Licence to Kill - An Ian Fleming Film: A
By Slyke Zero
June 16, 2004
In response to the editorial about how Dalton's performance in License
to Kill is closer to Fleming's characterization of Bond, I have to
say that this fact does not redeem the film. Fleming's Bond is cold and
charmless, with hardly a trace of humour, in Fleming's own words, "a
cardboard booby." Did Timothy Dalton, who's only research for the
part seemed to be the review of the novels, know that Bond's own creator
wasn't all that impressed with the literary Bond? And what about the novels?
Let's ask Fleming again: "I
can't believe I wrote such piffle." But Dalton pretty much wrecked
his career over it and, had it not been for EON's rift with MGM/UA, may
well have done considerable damage to the universal appeal of a worldwide
cultural phenomenon by his reckless, selfcentered and pretentious handling
of the role.
The primary responsibility of anyone who plays Bond is to put the cinema audience's interests first. And the Bond that made Bond what he still
is today in spite of Dalton and Brosnan is the one molded by Terence Young,
Richard Maibaum and Sean Connery. Maibaum gave him the classic one liners,
Young gave him the style and Connery executed flawlessly. No actor has
the right to change the bloody character for the sake their own ego. If
you want to play Bond, you defer to Bond not the other way around.
You are nothing, Bond is everything!
Incidentally, I think we can overlook Roger Moore's occasional indiscretions
because like a consummate professional, he only sought to enhance those
qualities of Bond to which the audience warmed to most. The difference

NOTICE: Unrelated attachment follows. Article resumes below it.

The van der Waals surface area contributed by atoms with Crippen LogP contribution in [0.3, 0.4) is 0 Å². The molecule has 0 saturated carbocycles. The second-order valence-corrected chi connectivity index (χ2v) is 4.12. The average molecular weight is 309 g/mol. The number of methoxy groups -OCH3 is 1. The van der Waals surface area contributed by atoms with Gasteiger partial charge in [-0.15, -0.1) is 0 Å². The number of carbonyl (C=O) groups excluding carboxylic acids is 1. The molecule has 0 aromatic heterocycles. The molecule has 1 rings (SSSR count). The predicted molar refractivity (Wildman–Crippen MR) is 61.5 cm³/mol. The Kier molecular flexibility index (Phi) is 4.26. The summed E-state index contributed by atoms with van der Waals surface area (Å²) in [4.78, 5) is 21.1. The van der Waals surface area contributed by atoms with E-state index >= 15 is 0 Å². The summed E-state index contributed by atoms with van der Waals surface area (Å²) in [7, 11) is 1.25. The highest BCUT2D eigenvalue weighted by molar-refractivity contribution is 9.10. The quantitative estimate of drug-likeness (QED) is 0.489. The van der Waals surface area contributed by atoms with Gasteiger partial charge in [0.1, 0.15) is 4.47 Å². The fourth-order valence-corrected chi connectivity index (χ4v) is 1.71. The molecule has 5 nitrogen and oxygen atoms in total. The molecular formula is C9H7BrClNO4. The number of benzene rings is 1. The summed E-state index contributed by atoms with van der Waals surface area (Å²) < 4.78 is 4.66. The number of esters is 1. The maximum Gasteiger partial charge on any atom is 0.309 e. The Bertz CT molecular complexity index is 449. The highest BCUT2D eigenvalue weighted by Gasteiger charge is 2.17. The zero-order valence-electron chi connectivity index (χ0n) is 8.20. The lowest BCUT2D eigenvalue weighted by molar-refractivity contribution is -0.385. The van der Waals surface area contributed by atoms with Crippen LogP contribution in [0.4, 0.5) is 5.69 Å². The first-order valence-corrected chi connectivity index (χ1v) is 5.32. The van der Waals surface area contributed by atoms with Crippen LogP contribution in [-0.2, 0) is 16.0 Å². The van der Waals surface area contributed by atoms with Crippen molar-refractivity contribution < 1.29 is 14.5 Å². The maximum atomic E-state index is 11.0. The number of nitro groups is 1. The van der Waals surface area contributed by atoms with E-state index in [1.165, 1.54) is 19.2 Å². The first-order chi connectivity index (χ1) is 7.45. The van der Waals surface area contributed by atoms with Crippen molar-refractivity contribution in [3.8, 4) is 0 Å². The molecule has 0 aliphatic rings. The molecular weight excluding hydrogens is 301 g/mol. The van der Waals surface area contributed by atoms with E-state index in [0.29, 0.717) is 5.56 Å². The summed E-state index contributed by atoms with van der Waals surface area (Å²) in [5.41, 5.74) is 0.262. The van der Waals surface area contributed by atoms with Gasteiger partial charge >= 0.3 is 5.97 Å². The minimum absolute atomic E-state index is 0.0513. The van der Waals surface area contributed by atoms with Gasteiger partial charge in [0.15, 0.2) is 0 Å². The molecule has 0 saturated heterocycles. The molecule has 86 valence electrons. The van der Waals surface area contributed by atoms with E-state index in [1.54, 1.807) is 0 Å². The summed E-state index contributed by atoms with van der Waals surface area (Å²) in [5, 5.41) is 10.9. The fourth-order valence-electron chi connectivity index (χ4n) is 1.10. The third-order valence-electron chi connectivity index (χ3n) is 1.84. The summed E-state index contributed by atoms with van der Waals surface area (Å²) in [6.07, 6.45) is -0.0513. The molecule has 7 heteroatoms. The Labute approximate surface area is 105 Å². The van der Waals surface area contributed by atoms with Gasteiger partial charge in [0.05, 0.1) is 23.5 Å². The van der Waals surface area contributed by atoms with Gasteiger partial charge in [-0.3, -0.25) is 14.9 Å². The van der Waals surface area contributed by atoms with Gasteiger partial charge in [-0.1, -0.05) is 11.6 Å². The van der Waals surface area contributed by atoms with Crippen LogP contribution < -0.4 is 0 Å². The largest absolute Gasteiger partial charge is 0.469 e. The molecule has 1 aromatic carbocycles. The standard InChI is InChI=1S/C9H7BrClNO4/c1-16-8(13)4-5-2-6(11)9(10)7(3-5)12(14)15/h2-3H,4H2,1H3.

is a question of accidental versus deliberate tampering.
for Brosnan, he tries hard, but he doesn't have a clue. He just lacks
the ruthless edge and shows appalling judgment when approving of quips
like "She's Onatopp of things!" (Ironically, he found his niche
playing Thomas Crown, who has some of Bond's elitist, world-weary charm
And Lazenby, you have no one to blame but yourself, so stop complaining
about how "this never happened the other fella!"
Fleming's writing, ignorant, over-rated and dull as it is, may show the
authentic Bond, but that Bond could never have even been the subject of
one hit film let alone a series that has lasted over 40 years.
What EON should do instead of wasting millions on unconvincing CGI is
to use the cash to fund research on the new technology by which they could
clone Sean Connery. A clone? I must be joking 007? But would it be any
easier to find just one established actor who could put the character
the audience who loves him before themselves?
Bond and beyond : the political career of a popular hero / by Tony Bennett
and Janet Woollacott. London : Macmillan, 1987
Ian Fleming / by Bruce A. Rosenberg, Ann Harleman Stewart.
Boston : Twayne Publishers, c1989
Article written by Slyke Zero